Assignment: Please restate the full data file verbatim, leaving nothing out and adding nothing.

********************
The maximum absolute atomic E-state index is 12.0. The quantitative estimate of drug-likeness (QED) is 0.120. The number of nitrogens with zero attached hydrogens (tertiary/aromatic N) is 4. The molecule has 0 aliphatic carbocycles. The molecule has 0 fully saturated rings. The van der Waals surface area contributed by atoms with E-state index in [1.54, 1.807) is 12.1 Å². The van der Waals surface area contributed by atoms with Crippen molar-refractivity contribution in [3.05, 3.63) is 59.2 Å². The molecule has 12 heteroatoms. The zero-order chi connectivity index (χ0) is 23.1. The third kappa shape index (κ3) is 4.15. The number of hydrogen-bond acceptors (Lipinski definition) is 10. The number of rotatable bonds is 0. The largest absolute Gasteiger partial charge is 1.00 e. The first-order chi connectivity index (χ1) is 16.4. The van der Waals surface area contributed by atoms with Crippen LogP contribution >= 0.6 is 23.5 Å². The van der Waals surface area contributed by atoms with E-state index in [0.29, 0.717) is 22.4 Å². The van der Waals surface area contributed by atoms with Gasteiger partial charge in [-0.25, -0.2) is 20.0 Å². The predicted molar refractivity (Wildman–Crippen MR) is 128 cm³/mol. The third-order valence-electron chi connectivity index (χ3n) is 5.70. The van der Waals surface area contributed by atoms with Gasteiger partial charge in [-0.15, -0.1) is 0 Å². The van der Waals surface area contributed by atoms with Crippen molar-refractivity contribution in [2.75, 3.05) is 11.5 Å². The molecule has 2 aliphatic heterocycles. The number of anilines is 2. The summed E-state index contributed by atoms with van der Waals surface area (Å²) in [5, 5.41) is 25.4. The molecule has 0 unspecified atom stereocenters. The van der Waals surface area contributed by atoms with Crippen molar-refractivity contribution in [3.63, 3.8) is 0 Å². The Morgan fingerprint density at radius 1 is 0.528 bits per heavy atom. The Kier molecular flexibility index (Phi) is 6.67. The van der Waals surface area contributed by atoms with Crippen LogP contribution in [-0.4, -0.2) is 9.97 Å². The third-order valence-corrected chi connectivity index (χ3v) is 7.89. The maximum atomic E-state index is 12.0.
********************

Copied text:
The maximum absolute atomic E-state index is 12.0. The quantitative estimate of drug-likeness (QED) is 0.120. The number of nitrogens with zero attached hydrogens (tertiary/aromatic N) is 4. The molecule has 0 aliphatic carbocycles. The molecule has 0 fully saturated rings. The van der Waals surface area contributed by atoms with E-state index in [1.54, 1.807) is 12.1 Å². The van der Waals surface area contributed by atoms with Crippen molar-refractivity contribution in [3.05, 3.63) is 59.2 Å². The molecule has 12 heteroatoms. The zero-order chi connectivity index (χ0) is 23.1. The third kappa shape index (κ3) is 4.15. The number of hydrogen-bond acceptors (Lipinski definition) is 10. The number of rotatable bonds is 0. The largest absolute Gasteiger partial charge is 1.00 e. The first-order chi connectivity index (χ1) is 16.4. The van der Waals surface area contributed by atoms with Crippen LogP contribution >= 0.6 is 23.5 Å². The van der Waals surface area contributed by atoms with E-state index in [0.29, 0.717) is 22.4 Å². The van der Waals surface area contributed by atoms with Gasteiger partial charge in [-0.25, -0.2) is 20.0 Å². The predicted molar refractivity (Wildman–Crippen MR) is 128 cm³/mol. The third-order valence-electron chi connectivity index (χ3n) is 5.70. The van der Waals surface area contributed by atoms with Gasteiger partial charge in [-0.15, -0.1) is 0 Å². The van der Waals surface area contributed by atoms with Crippen molar-refractivity contribution in [2.75, 3.05) is 11.5 Å². The molecule has 2 aliphatic heterocycles. The number of anilines is 2. The summed E-state index contributed by atoms with van der Waals surface area (Å²) in [5, 5.41) is 25.4. The molecule has 0 unspecified atom stereocenters. The van der Waals surface area contributed by atoms with Crippen molar-refractivity contribution in [3.63, 3.8) is 0 Å². The Morgan fingerprint density at radius 1 is 0.528 bits per heavy atom. The Kier molecular flexibility index (Phi) is 6.67. The van der Waals surface area contributed by atoms with Crippen LogP contribution in [-0.4, -0.2) is 9.97 Å². The third-order valence-corrected chi connectivity index (χ3v) is 7.89. The maximum atomic E-state index is 12.0.